I would like to quote here one very unusual example which does not have any direct relation with economy/stock market. But still gives a convincing reply to why and how the world will come out of the financial trouble it is facing today.
The example is of Spanish flu which hit the world sometime in 1918. This influenza pandemic spread to nearly every part of the world. It was caused by an unusually severe and deadly Influenza A virus strain of subtype H1N1. Historical and epidemiological data are inadequate to identify the geographic origin of the virus. Many of its victims were healthy young adults, in contrast to most influenza outbreaks which predominantly affect juvenile, elderly, or otherwise weakened patients. The Spanish flu lasted from March 1918 to June 1920, spreading even to the Arctic and remote Pacific islands. It is estimated that anywhere from 20 to 100 million people were killed worldwide, or the approximate equivalent of one third of the population of Europe, more than double the number killed in World War I. So in short it was a very grave situation which took life of 20-100 million people between 1918-20.
We had another unprecedented turmoil that hit the world in 1929. It's better known as The Great Depression. It was a worldwide economic downturn starting in most places in 1929 and ending at different times in the 1930s or early 1940s for different countries. It was the largest and most important economic depression in modern history, and is used in the 21st century as a benchmark in how far the world's economy can fall. The Great Depression originated in the United States; historians most often use as a starting date the stock market crash on October 29, 1929, known as Black Tuesday. The depression had devastating effects both in the developed and developing world. International trade was deeply affected, as were personal incomes, tax revenues, prices, and profits. Cities all around the world were hit hard, especially those dependent on heavy industry. Construction was virtually halted in many countries. Farming and rural areas suffered as crop prices fell by 40 to 60 percent. Facing plummeting demand with few alternate sources of jobs, areas dependent on primary sector industries such as farming, mining and logging suffered the most.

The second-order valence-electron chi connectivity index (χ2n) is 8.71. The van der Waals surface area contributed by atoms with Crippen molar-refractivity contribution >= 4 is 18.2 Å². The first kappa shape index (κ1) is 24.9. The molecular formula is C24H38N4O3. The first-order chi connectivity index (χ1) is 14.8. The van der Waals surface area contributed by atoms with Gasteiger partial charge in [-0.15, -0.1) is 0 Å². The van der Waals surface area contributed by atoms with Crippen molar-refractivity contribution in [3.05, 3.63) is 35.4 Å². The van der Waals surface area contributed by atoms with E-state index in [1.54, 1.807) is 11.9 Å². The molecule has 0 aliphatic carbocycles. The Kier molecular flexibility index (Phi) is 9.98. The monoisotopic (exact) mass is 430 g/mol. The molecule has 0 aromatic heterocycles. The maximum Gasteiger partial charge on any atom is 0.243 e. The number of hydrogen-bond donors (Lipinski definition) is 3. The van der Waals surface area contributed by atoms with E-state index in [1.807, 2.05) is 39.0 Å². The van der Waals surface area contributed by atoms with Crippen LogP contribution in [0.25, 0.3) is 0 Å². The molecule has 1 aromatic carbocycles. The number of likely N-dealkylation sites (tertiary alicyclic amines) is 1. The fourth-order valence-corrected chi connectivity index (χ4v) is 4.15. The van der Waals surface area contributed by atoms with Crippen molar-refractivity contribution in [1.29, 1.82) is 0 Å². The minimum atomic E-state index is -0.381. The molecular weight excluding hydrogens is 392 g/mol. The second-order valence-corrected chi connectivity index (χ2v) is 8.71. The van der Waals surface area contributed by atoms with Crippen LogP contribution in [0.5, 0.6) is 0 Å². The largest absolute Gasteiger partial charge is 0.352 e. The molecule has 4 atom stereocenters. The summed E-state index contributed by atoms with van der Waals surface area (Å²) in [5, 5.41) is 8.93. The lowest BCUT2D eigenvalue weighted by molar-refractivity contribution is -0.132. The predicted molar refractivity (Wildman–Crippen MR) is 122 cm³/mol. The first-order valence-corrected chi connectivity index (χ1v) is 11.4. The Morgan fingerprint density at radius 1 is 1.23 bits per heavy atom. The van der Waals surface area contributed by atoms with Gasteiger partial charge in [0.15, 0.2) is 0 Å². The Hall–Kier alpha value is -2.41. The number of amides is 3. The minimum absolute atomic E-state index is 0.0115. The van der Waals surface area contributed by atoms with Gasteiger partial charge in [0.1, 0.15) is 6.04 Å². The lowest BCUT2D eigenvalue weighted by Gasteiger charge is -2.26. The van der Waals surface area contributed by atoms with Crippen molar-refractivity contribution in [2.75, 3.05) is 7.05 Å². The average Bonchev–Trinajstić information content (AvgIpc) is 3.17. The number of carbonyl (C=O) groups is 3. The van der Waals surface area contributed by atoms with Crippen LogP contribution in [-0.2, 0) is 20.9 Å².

Now, I have a parallel to Spanish flu. Avian influenza, sometimes Avian flu, and commonly Bird flu refers to "influenza caused by viruses adapted to birds." Recent influenza research into the genes of the Spanish Flu virus shows it to have genes adapted to both birds and humans; with more of its genes from birds than less deadly later pandemic strains. Between year 2003 to 2008, 385 cases of Bird flu were reported in the world which took 243 human lives. It is not even 0.001215% of the total human lives lost by Spanish Flu (here I took total 20 Mn casualties and not higher number of 10 Mn by Spanish Flu). This is even more important considering the fact that genetic analysis of the H5N1 virus (bird flu) shows that influenza pandemic from its genetic offspring can easily be far more lethal than the Spanish Flu pandemic.
So why the number of casualties were far less than Spanish flu? The reason is only one. The world is much better connected than it was in 1918. Today the globally connected economy responds and communicates much faster, better and effectively. The coordinated efforts of various governments, health groups, NGOs, WHO etc have helped to successfully face this challenge posed by Bird flu.
In the similar way, the world is in a much better position to face the unprecedented financial situation today than it was in 1929. I believe that the world market is going to come out of this situation within 6-9 months period with the coordinated efforts of all the governments world over. The media is going to blow things out of proportion and a panic like situation is going to get created which will benefit only those who control their nerves.
These were my two pence worth. You may share your thoughts/opinion directly on the blog or write to me at firstname.lastname@example.org
Niteen S Dharmawat
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